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Continuous Integration Continuous Test Pipeline


  1. This is a "Postcard from the future" vision of automated testing.
  2. It gives an overview and details of the automated test levels.
  3. The purpose is to elicit feedback on what we want, by presenting a vision of what we have in the future.
  4. Once we know what we want, then we can start to phase it in via who/what/when...

Early and often!

This is heavily-based on A Practical Approach to Large-Scale Agile Development that HP used for their embedded printer group of 400 developers to significantly improve productivity and value delivery.

Basically they setup the foundations of a Continuous Delivery pipeline

As they say "writing good test automation is harder than writing code"


For Software Assurance, a number of automated checks should be incorporated into our CI/CT environment.

Purpose Name Type Details Tests/Checks When Where


Pre-commit testing

  1. Done by the developer on his/her own development machine before committing to the main trunk
  1. tests
    1. Q1 Agile testing for the repos changed
  2. Cppcheck of the repo (pass criteria: no errors)
  3. Gcc warnings as errors (pass criteria: no warnings)
  4. Coding style checks/guidelines auto-checked
  5. Deprecated/unsafe functions checked e.g. Warning generation on use of unsafe C functions
    1. private APIs that should not be called by an application could also be checked in a similar way to deprecated/unsafe functions most IDE's support plugins for running cppcheck, style checks/guidelines in the background transparently as you edit.
  1. pre-commit
  1. Developer's PC
  2. Simulator


Commit testing

  1. Happens automatically at the time a developer commits new code to the main GIT trunk broken into Stage 1 and Stage 2 for easy autorevert
  2. Auto-revert of changes / ticket that breaks build / build-test. \
  1. tests
    1. All Q1 Agile testing run (because these are fast) (pass criteria: all public APIs unit tested. >=80% coverage per repo/component)
  2. Cppcheck on commit GIT hook (ref Cppcheck Secure Static Analysis on GIT PUSH Process)
  3. Coding guidelines auto-checked
  1. on-commit
  2. 10-14x/day
  1. Simulator


Quick-turn broad based testing by pillar

  1. Quick-turn broad-based testing by pillar
  2. Intended as a quick feedback loop to find broad-based failures from new commits in as narrow of a commit window as feasible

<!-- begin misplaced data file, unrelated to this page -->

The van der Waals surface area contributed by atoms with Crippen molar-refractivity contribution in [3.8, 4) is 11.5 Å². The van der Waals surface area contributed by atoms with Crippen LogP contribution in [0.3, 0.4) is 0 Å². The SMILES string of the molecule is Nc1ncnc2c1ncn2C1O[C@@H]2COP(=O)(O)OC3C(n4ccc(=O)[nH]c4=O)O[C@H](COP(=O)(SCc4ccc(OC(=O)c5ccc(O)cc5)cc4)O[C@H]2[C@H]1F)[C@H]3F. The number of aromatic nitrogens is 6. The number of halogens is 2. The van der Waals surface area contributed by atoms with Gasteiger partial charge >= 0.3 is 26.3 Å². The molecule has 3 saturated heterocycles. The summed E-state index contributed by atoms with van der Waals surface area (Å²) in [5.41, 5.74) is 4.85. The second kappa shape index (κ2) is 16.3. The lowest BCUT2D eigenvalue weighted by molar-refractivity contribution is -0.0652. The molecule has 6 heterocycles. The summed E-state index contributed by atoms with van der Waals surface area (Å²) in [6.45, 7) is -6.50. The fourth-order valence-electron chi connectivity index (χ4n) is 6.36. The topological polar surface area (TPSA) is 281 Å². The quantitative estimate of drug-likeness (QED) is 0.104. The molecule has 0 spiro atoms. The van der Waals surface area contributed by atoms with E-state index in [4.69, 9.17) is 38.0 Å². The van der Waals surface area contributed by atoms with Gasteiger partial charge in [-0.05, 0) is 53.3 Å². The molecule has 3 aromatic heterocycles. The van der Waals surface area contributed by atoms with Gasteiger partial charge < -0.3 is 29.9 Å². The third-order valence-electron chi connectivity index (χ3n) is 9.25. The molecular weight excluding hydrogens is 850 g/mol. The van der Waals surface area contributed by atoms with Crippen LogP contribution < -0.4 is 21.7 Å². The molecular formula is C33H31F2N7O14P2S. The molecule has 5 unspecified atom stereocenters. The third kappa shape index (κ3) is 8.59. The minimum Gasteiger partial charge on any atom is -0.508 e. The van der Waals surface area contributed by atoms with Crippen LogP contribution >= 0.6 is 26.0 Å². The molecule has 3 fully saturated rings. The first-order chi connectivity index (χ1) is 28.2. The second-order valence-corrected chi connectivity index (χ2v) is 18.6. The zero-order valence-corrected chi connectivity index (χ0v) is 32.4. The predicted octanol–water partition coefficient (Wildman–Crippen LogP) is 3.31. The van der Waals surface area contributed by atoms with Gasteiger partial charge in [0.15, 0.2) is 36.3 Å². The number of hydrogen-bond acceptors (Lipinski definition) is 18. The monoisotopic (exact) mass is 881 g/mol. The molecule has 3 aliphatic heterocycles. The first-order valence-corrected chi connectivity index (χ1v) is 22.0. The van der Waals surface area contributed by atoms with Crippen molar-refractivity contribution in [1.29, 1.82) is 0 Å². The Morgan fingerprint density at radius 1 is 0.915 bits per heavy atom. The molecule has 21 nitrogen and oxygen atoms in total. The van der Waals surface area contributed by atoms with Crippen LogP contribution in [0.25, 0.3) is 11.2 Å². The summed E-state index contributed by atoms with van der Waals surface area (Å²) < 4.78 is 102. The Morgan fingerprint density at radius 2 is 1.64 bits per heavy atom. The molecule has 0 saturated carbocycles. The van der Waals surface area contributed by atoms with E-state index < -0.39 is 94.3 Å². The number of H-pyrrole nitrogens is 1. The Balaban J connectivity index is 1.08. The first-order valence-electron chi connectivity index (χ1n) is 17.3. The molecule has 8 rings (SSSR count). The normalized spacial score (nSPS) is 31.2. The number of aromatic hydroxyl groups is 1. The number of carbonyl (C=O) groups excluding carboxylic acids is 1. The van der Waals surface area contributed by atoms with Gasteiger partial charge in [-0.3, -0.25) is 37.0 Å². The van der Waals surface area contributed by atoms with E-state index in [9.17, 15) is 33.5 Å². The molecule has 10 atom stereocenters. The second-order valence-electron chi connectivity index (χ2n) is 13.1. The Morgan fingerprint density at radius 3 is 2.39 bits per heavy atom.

1. tests
    1. All Q1 Agile testing run by pillar (because these are fast) (pass criteria: all public APIs unit tested. >=80% coverage per repo/component)
    2. All Q2, Q3 Agile testing run by pillar
  2. Code churn measured per file/repo/component/pillar
  3. SonarQube analysis run
  4. Vulnerability Analyis + GPL compliance (e.g. BlackDuck) run
  5. Check Public Vulnerability lists
  6. Binary Compatibility testing: generate reference APIs definition signature and ensure these are not broken i.e. catch if APIs change (ABI checker)
  7. public APIs
    1. doxygen documentation
    2. PCI code extracts
  8. Permissions and privileges review
  1. every 2 hours across multiple test machines in parallel
  2. 12x/day
  1. Simulator
  2. Emulator


Same as L2 but on real HW

  1. Same purpose as L2, but on real hardware
  2. You can know that full build, s/w download, boot, and general capability are working end-to-end
  1. Tests \
    1. All Q1 Agile testing run (because these are fast) (pass criteria: all public APIs unit tested. >=80% coverage per repo/component)
    2. All Q2, Q3, Q4 Agile testing run
    3. As per L2
  1. 6x/day
  1. Real Hardware


Full regression test suite of all automated tests

  1. Provides complete view of the quality of the system.
  2. If passing rate drops substantially, should have seen a dip in L2 testing (otherwise, update L2 list)
  1. Full regression test suite of all automated tests.
  2. Code churn measured per file/repo/component/pillar
  3. SonarQube analysis run
  4. Check Public Vulnerability lists
  5. Coverity
  1. midnight daily
  2. 1x/day
  1. Real Hardware